I will be sandblasting the frame to refinish it so I don't need it to be perfectly smooth.
Any comments on either of those products?
June 28, 2009, 01:33 AM
Those should work fine for you - looks like what I used. My only other comment is that they seem pricey - you should be able to get dremel stones and a decent set of small bastard files much cheaper at your local hardware store. I'm not sure why those are so pricey unless they are Uber-hard and will last forever (in which case they may be well worth it). The files seem pricey though - I'd go get a few different sized ones at the hardware store so I had a variety and could get the right size into the spot I need.
Some el-cheapo jeweler's set can be very handy too for small places, odd angles, etc. Something like these. You get what you pay for, but if you only need to use them a few times, a cheap set is ok:
Whatever you do, when you go to refinish the gun don't use those rattle-can "Brownell's baking laquer" and junk. Send it to be parkerized locally, or if you want get a proper air brush kit and spray on Gun Kote or similar. If you are only cutting the tangs on the frame, you can just use cold blue to protect them and then they are almost fully hidden with the safety in place. But whatever your plan, don't waste time and money on the rattle-can stuff. Blechh....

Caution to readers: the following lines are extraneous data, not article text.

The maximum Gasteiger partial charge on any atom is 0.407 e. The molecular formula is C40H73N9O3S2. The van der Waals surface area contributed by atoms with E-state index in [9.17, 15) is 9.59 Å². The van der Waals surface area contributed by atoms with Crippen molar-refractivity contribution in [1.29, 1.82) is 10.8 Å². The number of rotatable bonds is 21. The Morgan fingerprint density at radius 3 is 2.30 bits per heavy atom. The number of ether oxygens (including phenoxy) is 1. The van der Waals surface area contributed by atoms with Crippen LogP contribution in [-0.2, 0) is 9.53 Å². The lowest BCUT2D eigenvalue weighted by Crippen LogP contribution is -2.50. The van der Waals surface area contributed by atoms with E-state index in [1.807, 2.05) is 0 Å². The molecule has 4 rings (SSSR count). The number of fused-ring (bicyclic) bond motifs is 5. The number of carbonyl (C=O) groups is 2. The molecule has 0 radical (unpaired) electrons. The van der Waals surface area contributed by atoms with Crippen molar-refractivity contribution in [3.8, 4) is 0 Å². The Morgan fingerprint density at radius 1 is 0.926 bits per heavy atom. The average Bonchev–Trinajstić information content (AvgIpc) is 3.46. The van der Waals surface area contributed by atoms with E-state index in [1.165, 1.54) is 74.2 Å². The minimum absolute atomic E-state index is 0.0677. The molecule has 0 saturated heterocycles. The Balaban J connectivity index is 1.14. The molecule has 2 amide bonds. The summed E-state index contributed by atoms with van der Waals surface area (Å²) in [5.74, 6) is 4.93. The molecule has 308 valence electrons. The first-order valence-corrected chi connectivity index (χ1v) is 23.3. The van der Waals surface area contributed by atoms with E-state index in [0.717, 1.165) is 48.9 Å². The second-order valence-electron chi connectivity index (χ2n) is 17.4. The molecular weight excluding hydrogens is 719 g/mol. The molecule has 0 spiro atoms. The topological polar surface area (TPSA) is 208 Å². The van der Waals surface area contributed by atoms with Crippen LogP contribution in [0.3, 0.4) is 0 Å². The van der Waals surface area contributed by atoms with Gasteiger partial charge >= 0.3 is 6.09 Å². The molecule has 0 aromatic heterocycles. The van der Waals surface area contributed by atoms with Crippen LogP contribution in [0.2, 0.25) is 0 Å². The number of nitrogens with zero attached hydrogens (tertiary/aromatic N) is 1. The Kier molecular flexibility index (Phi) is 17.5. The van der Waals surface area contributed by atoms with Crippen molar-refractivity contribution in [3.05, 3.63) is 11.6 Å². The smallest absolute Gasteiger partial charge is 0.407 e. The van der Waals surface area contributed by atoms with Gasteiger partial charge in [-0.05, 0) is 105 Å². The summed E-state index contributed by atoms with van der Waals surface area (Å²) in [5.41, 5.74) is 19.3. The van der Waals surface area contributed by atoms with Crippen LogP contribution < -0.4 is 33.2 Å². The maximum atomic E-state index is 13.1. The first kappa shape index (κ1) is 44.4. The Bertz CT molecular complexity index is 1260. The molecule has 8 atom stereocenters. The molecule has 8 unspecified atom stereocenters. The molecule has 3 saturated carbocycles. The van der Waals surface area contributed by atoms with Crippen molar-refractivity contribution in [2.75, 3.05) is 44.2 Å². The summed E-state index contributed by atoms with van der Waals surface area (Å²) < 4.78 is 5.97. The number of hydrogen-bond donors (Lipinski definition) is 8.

June 28, 2009, 01:49 AM
According to a recent American Handgunner article, one good way to do it is to use the dremel 1/2" sanding drum with 80 grit, then end up with 120 grit.
It follows the contour well and works pretty fast.
June 28, 2009, 02:13 AM